The French press, the profit motive and the law

 

Share

Is freedom of expression an absolute right? I've been wrestling with this over the last few days, starting with the Muslim furore over the anti-Islamic video made in California, followed by the publication of the Duchess of Cambridge topless pictures by the French magazine Closer, which raised privacy issues, and now the cartoons mocking the Prophet Mohamed in a French satirical weekly.

 

It's pretty obvious that the French journalists were driven entirely by the profit motive in their rush to publish. Both Closer and Charlie Hebdo brought forward their publication date and sold out like hot cakes. Closer knew that they risked being fined for breaking France's strict privacy laws but went ahead in the knowledge that their profits would outweigh the risk. Fair enough. But I was troubled that neither publication took into account the bigger picture before hitting Send. The editor of Closer said there was absolutely no debate in their newsroom over the appropriateness of publishing the paparazzi pictures of the Duchess. What short memories they have - it was in Paris after all where Princess Diana, the mother of Prince William, met her death while her car was being chased by at least one photographer at high speed through a tunnel.

As for Charlie Hebdo, which has a long record of provocative editions, the editor was quoted as justifying the crude cartoons because they reflected a big news story  (the fallout from "The Innocence of Muslims"). The magazine's editor, known as Charb, has had police protection since an arson attack on Charlie Hebdo's offices last November.  Did he consider that more people might die as they poured fuel on the flames? As a precaution, the French government announced the closure of embassies and some schools in 20 countries around the Middle East and beyond. That's some bill that the French taxpayer will have to pick up.

In the last couple of days I've heard Salman Rushdie, who has first hand experience of the power of radical Islam, standing up for free speech with no taboos as he talks about his new memoir. I've also listened to those who say that freedom has its limits. While it's clear that there is unfortunate manipulation of the fanatical and violent reaction to the anti-Islamic video, I also think that in this globalised world we should think before we shoot (ourselves in the foot).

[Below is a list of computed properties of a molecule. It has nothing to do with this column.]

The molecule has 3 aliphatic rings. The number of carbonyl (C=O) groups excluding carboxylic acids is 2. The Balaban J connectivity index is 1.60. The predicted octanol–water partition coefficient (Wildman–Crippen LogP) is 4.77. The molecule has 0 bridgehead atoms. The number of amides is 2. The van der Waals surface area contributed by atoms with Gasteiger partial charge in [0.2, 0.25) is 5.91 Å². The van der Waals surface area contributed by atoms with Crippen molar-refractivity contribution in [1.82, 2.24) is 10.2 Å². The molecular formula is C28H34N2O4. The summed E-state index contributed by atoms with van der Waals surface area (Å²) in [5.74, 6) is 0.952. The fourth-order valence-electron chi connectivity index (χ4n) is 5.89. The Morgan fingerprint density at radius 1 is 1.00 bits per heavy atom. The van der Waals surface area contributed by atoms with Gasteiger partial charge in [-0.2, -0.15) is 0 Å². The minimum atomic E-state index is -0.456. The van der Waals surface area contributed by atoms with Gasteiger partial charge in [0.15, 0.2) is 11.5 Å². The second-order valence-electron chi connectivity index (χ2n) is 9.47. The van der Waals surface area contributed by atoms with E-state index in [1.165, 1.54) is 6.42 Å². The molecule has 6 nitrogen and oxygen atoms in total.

Luckily in our democracies there is legal recourse. The Royal family was right to challenge Closer in a French court which upheld their complaint. Charlie Hebdo is also being sued, for incitement to hatred. Let's just make sure that the two magazines are not held up as journalistic models. They are hypocrites, defending the principle of press freedom while raking in the money.

React Now

Latest stories from i100
Have you tried new the Independent Digital Edition apps?
iJobs Job Widget
iJobs General

Recruitment Genius: National Account Manager / Key Account Sales

£30000 - £35000 per annum: Recruitment Genius: An opportunity has arisen for a...

Recruitment Genius: Operations Manager

£30000 - £35000 per annum: Recruitment Genius: An exciting opportunity to join...

Recruitment Genius: Recruitment Consultant

£30000 - £35000 per annum: Recruitment Genius: We have an excellent role for a...

Recruitment Genius: IT Support Analyst - Bristol

Negotiable: Recruitment Genius: An IT Support Analyst is required to join the ...

Day In a Page

Read Next
A Palestinian Greek Orthodox Christian girl dressed in Santa Claus stands outside the Saint Porfirios church in Gaza City on December 22, 2013  

Finished your wrapping? Then spare a thought for the needy this Christmas